“It’s a competitive process,” he said Pierre Comizzoli, a research vet at the National Zoo. “We always believe that all animals reproduce. It is not true. For example, some men will be dominant.”
In some animal species – elephants, primates, deer – a particularly tasty male can fall in love with numerous females, leaving other males unlucky.
“In relation to these songbirds that we have in our garden, the female is the chosen one and the male is the shown one,” said the ornithologist Bruce Beehler, research fellow at the National Museum of Natural History. “He’s the one doing his best. He prepares the nest. He sings. He gets a piece of territory. It’s up to the woman to decide who’s the sexiest or has the best nest or the best song.”
And the ones that are second, third or fourth best?
“I wouldn’t be surprised if nearly half the males in the typical songbird’s environment don’t breed in an average year,” Beehler said. “It’s rough and stormy. It looks very neat on paper and when it works it works great, mostly for the woman.”
Most successful songbirds have already produced a brood in spring that year.
“The really gung ho are trying to have a second brood,” Beehler said. “They pull out a couple of babies, send them on their way, and then try again. That’s what evolution is all about: getting those offspring out, as many as possible.”
This is tough on male songbirds who are unable to carve out a bit of space to call their own.
“Birds that don’t even get territories are called floaters,” Beehler said. “They kind of hang around hoping to find a little niche to establish themselves in.”
Maybe that’s what I see: a floater. Or a young bird that hasn’t learned the ropes yet.
Male wrens will build two or three nests in hopes of gaining a female’s approval.
“Females are attracted based on the location of the nest or its construction,” Beehler said. “Wrens are wonderful singers too, one of my absolute favorites. So the singing is probably important for the woman as well.”
“These birds don’t live long,” Beehler said. “With age comes experience. Practice creates masters. The youngest birds — or those coming back to breed for the first time — will be the ones who don’t succeed.”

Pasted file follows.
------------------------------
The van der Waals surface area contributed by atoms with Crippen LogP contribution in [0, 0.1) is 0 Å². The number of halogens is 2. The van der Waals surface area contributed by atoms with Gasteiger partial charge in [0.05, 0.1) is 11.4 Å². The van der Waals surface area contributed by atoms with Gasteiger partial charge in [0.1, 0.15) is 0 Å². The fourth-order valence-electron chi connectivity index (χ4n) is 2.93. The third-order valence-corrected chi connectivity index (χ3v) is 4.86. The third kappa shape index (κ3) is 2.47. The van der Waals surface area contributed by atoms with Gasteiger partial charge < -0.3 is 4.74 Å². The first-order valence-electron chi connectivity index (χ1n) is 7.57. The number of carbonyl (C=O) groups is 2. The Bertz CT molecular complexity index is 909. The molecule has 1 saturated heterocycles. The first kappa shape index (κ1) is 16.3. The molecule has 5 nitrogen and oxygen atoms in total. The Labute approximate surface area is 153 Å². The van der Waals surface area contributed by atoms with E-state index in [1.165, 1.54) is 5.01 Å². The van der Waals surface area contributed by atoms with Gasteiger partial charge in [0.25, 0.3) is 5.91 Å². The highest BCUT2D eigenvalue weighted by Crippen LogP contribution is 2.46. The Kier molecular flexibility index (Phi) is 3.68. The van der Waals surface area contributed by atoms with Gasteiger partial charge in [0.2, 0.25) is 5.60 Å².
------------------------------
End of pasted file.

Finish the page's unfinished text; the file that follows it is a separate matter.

In some species there is another complication: the places where you can mix are too spread out.
“That’s the problem we have in the wild: the density of the animals is too low,” Comizzoli said. “And actually, they can’t meet. If they don’t meet, well, they can’t reproduce. That’s kind of a shame. This situation is really a result of human activities such as deforestation or destruction or the fragmentation of natural habitat.”
When you have a low population density, it’s like living in a small town: the pickers are slim. And nobody likes to commit.
“Even if they can see each other, they might not like each other,” Comizzoli said.
Scientists at places like the National Zoo are trying to help by introducing animals to each other in captive situations. Of course, no chemistry guarantees that, especially in some living beings.
“Female cheetahs are extremely picky,” Comizzoli said. “They won’t breed with any males. They will choose their partners. If you don’t have enough males in your collection and the females don’t like males for some reason, then they won’t breed.”
For some animals – giant pandas come to mind – artificial insemination remains the best option.
At the moment we are in the middle of summer. This wren is still dutifully singing his love song. I asked Beehler if the bird would eventually give up, stop singing, pursue a hobby like fantasy baseball for the rest of the summer, or invest in NFTs.
“He probably won’t,” Beehler said. “He’ll probably leave until the weather tells him it’s time to go south. He’s packing his bags and he’s like, ‘It’s been a shitty summer. We hope next spring will be better.’”
Maybe this bird needs a wingman.
https://www.washingtonpost.com/dc-md-va/2022/07/10/house-wren-dating-woes/ A wren in my backyard is singing his little heart out. In vain I’m afraid.